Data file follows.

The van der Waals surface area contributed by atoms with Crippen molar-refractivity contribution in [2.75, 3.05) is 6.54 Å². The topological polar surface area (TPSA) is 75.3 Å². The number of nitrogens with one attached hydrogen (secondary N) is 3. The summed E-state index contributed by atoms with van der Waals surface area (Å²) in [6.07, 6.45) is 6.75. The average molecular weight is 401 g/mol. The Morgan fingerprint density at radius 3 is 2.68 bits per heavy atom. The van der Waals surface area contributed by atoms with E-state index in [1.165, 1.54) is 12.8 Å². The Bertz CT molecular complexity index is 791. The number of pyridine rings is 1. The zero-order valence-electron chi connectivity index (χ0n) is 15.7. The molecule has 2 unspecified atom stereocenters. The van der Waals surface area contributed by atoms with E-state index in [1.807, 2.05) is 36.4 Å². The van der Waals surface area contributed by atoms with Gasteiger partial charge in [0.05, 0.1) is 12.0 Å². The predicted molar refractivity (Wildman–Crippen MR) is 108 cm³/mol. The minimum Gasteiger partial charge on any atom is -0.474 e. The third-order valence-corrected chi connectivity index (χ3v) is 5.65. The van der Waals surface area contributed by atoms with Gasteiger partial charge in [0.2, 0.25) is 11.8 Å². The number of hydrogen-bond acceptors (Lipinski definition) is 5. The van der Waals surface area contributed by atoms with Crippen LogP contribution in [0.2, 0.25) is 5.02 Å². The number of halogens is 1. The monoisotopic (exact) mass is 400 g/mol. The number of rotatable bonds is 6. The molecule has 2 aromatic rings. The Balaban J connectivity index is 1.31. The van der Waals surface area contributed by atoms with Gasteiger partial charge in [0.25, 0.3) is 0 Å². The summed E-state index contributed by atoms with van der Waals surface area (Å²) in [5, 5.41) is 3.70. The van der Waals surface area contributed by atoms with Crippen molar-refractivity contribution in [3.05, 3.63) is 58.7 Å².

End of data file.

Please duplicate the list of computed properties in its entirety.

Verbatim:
The van der Waals surface area contributed by atoms with Crippen molar-refractivity contribution in [2.75, 3.05) is 6.54 Å². The topological polar surface area (TPSA) is 75.3 Å². The number of nitrogens with one attached hydrogen (secondary N) is 3. The summed E-state index contributed by atoms with van der Waals surface area (Å²) in [6.07, 6.45) is 6.75. The average molecular weight is 401 g/mol. The Morgan fingerprint density at radius 3 is 2.68 bits per heavy atom. The van der Waals surface area contributed by atoms with E-state index in [1.165, 1.54) is 12.8 Å². The Bertz CT molecular complexity index is 791. The number of pyridine rings is 1. The zero-order valence-electron chi connectivity index (χ0n) is 15.7. The molecule has 2 unspecified atom stereocenters. The van der Waals surface area contributed by atoms with E-state index in [1.807, 2.05) is 36.4 Å². The van der Waals surface area contributed by atoms with Gasteiger partial charge in [0.05, 0.1) is 12.0 Å². The predicted molar refractivity (Wildman–Crippen MR) is 108 cm³/mol. The minimum Gasteiger partial charge on any atom is -0.474 e. The third-order valence-corrected chi connectivity index (χ3v) is 5.65. The van der Waals surface area contributed by atoms with Gasteiger partial charge in [0.2, 0.25) is 11.8 Å². The number of hydrogen-bond acceptors (Lipinski definition) is 5. The van der Waals surface area contributed by atoms with Crippen LogP contribution in [0.2, 0.25) is 5.02 Å². The number of halogens is 1. The monoisotopic (exact) mass is 400 g/mol. The number of rotatable bonds is 6. The molecule has 2 aromatic rings. The Balaban J connectivity index is 1.31. The van der Waals surface area contributed by atoms with Gasteiger partial charge in [0.25, 0.3) is 0 Å². The summed E-state index contributed by atoms with van der Waals surface area (Å²) in [5, 5.41) is 3.70. The van der Waals surface area contributed by atoms with Crippen molar-refractivity contribution in [3.05, 3.63) is 58.7 Å².